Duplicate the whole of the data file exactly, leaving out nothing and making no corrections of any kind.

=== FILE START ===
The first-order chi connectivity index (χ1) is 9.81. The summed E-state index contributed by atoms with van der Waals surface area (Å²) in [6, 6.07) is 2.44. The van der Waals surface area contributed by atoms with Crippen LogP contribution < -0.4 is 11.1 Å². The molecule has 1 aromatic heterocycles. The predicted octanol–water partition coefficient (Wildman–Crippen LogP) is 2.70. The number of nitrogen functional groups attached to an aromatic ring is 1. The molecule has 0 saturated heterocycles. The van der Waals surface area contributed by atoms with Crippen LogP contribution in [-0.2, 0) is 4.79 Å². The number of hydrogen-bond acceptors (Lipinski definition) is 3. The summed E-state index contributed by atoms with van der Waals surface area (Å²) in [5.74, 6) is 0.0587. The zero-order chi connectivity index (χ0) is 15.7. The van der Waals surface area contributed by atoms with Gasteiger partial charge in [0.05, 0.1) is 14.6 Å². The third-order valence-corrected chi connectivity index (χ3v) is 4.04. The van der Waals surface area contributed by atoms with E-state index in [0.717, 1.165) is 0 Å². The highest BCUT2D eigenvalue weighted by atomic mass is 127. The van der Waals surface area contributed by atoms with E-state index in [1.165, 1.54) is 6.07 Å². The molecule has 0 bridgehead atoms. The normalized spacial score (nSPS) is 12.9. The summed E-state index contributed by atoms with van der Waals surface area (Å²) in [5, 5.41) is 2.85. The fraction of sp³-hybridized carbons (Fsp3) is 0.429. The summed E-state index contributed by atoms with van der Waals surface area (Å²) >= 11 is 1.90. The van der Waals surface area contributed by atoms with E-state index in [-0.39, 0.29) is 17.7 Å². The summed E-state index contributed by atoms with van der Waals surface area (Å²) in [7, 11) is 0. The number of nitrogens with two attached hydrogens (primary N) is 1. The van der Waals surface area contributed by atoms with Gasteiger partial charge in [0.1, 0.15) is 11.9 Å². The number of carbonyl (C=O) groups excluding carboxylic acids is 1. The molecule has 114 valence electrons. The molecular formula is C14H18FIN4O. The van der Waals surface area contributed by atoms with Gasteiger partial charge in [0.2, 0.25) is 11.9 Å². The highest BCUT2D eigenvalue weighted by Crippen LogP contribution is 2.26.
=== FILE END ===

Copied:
The first-order chi connectivity index (χ1) is 9.81. The summed E-state index contributed by atoms with van der Waals surface area (Å²) in [6, 6.07) is 2.44. The van der Waals surface area contributed by atoms with Crippen LogP contribution < -0.4 is 11.1 Å². The molecule has 1 aromatic heterocycles. The predicted octanol–water partition coefficient (Wildman–Crippen LogP) is 2.70. The number of nitrogen functional groups attached to an aromatic ring is 1. The molecule has 0 saturated heterocycles. The van der Waals surface area contributed by atoms with Crippen LogP contribution in [-0.2, 0) is 4.79 Å². The number of hydrogen-bond acceptors (Lipinski definition) is 3. The summed E-state index contributed by atoms with van der Waals surface area (Å²) in [5.74, 6) is 0.0587. The zero-order chi connectivity index (χ0) is 15.7. The van der Waals surface area contributed by atoms with Gasteiger partial charge in [0.05, 0.1) is 14.6 Å². The third-order valence-corrected chi connectivity index (χ3v) is 4.04. The van der Waals surface area contributed by atoms with E-state index in [0.717, 1.165) is 0 Å². The highest BCUT2D eigenvalue weighted by atomic mass is 127. The van der Waals surface area contributed by atoms with E-state index in [1.165, 1.54) is 6.07 Å². The molecule has 0 bridgehead atoms. The normalized spacial score (nSPS) is 12.9. The summed E-state index contributed by atoms with van der Waals surface area (Å²) in [5, 5.41) is 2.85. The fraction of sp³-hybridized carbons (Fsp3) is 0.429. The summed E-state index contributed by atoms with van der Waals surface area (Å²) >= 11 is 1.90. The van der Waals surface area contributed by atoms with E-state index in [-0.39, 0.29) is 17.7 Å². The summed E-state index contributed by atoms with van der Waals surface area (Å²) in [7, 11) is 0. The number of nitrogens with two attached hydrogens (primary N) is 1. The van der Waals surface area contributed by atoms with Gasteiger partial charge in [0.1, 0.15) is 11.9 Å². The number of carbonyl (C=O) groups excluding carboxylic acids is 1. The molecule has 114 valence electrons. The molecular formula is C14H18FIN4O. The van der Waals surface area contributed by atoms with Gasteiger partial charge in [0.2, 0.25) is 11.9 Å². The highest BCUT2D eigenvalue weighted by Crippen LogP contribution is 2.26.